Don't write off either Internaxx or Keytrade. That 10 Euro fee is acceptable because you do not need to buy lots of different things to get diversity -- choose one ETF that tracks a wide range of markets. Alternatively, if you want to pay for management then choose one of the funds that Internaxx offers that give exposure to many different markets, and so the minimum subscription will not matter.
    • quiddity
    • By quiddity 17th Apr 18, 9:44 PM
    • 7 Posts
    • 0 Thanks
    quiddity
    • #7
    • 17th Apr 18, 9:44 PM
    • #7
    • 17th Apr 18, 9:44 PM
    Thanks for the reply! I do think Internaxx is not an option for me: a minimum €2000 investment per fund is not appealing, and their sheet of fees seems to add up very quickly.

    I take the point that one needn't have a really big range of funds in one's portfolio to count as diverse. Nonetheless, if I were investing (say) €2000 a year, and I wanted to split that between four funds (tracking two different stock markets and two bond markets, say), I'd be paying €40, i.e. 2%, to invest via Keytrade, plus the fund fees. Compared with what's available in the UK, that is quite a lot. I'm not really too happy with the idea that you suggest of just choosing one fund; perhaps I should be more comfortable about it. I'll reflect on that.

    I'm not into paying for management—not just because of the obvious point that managed funds tend to have much higher fees, but also because of the point that in the long term they're generally outperformed by trackers. So I'm not really attracted to that Keytrade option.

    Even though I'm not sure I agree, I'm grateful for your thoughts, and I'll reflect on them further to see if I should in fact agree. Thanks!
    • grey gym sock
    • By grey gym sock 17th Apr 18, 10:40 PM
    • 4,444 Posts
    • 3,992 Thanks
    grey gym sock
    • #8
    • 17th Apr 18, 10:40 PM
    • #8
    • 17th Apr 18, 10:40 PM
    i'm not sure if which more mainstream UK platforms might accept non-residents. without more choices, degiro is certainly worth a good look. (that is partly because you mention relatively small amounts to invest. for larger amounts, could be worth looking at interactive brokers.)

    i'm pretty sure degiro doesn't have funds at all, just ETFs. that might work OK for you if you prefer passive management anyway. e.g. at its simplest 1 ETF tracking a world equities index, and 1 UK government bonds ETF (assuming you are likely to return to the UK eventually) could be a sensible portfolio.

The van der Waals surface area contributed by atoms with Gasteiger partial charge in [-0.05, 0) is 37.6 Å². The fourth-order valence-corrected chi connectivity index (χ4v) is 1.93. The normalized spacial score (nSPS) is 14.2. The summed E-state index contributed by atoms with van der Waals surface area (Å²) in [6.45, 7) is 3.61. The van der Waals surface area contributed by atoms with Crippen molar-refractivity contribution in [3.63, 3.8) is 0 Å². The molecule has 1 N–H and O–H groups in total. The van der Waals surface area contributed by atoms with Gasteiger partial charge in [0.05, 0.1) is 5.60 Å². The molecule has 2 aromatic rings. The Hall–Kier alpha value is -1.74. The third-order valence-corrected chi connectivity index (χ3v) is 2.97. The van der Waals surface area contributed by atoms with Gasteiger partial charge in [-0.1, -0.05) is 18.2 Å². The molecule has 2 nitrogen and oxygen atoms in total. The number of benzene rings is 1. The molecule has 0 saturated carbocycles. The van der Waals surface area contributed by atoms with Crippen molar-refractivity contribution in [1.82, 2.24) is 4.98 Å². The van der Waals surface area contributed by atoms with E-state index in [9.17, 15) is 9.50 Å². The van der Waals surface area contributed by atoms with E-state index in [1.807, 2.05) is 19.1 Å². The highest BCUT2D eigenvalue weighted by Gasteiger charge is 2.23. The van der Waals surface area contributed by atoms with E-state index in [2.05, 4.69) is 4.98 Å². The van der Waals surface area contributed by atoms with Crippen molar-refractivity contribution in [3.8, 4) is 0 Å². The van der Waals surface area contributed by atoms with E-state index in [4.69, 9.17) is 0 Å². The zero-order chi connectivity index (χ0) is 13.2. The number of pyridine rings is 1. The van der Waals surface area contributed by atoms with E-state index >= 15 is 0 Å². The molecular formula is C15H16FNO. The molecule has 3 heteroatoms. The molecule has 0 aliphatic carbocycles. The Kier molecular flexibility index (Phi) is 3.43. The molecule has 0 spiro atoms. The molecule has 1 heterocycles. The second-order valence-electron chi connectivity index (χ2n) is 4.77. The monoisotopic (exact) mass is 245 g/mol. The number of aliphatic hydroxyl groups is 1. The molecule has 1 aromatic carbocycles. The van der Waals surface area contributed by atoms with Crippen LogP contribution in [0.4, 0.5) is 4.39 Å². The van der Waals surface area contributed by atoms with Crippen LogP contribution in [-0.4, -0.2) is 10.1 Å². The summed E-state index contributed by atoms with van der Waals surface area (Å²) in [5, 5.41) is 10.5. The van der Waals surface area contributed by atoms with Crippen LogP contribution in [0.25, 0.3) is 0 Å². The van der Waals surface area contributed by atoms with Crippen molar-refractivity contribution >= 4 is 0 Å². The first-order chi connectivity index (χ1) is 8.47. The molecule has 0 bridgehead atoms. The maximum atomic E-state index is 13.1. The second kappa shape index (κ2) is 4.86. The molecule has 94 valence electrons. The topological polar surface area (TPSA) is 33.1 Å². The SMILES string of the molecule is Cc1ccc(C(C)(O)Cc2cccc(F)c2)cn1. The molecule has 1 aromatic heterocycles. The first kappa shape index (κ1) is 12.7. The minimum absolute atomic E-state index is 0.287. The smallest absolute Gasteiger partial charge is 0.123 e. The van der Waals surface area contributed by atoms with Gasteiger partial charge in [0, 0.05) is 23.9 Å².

note that with degiro, most of their accounts allow degiro to lend out your investments, which adds an extra kind of risk which doesn't apply to most platforms. you can avoid that by opting for a "custody" account, which has fees for receiving dividends, making it not quite so cheap as their other accounts.

    however, 1 option might be to use a "custody" account and use it to buy accumulating ETFs (which don't pay dividends).

    whether that's a good idea does partly depend on how dividends are taxed for you, i.e. in belgium. in the UK, dividends are taxed when they occur, even if they are accumulating. which makes holding accumulating ETFs (in a taxable account) a bit messy for UK residents. but i believe some countries don't tax accumulating dividends. so it's worth checking the situation in belgium.

    also, are there taxed-advantaged accounts available to you in belgium? (ISAs are a UK thing, but many countries have some form of pensions.)
    Last edited by grey gym sock; 17-04-2018 at 10:43 PM.
    • quiddity
    • By quiddity 18th Apr 18, 10:47 AM
    • 7 Posts
    • 0 Thanks
    quiddity
    • #9
    • 18th Apr 18, 10:47 AM
    • #9
    • 18th Apr 18, 10:47 AM
    Thanks for this. I think you are right that Degiro's range of ETFs could be suitable. I have finally found on their website a list of commission-free ETFs (I'm not allowed to post links, unfortunately) and their fees do seem reasonable.

    I hadn't realised that about the two different account types. Thanks for that.

    I would be planning on buying accumulating funds for sure. You are right that I need to investigate how they are taxed.

    As to your last point, I think there are tax-advantaged pension schemes available in Belgium, though nothing comparable to an ISA. I should do some more research into them. It's all a bit slow owing to language issues . . . And I need to compare the fees etc . . . and an added complication is that I only expect to be resident here for a couple more years, and who know where after that . . . plus there's Brexit . . . ugh!

    Thanks for your thoughts!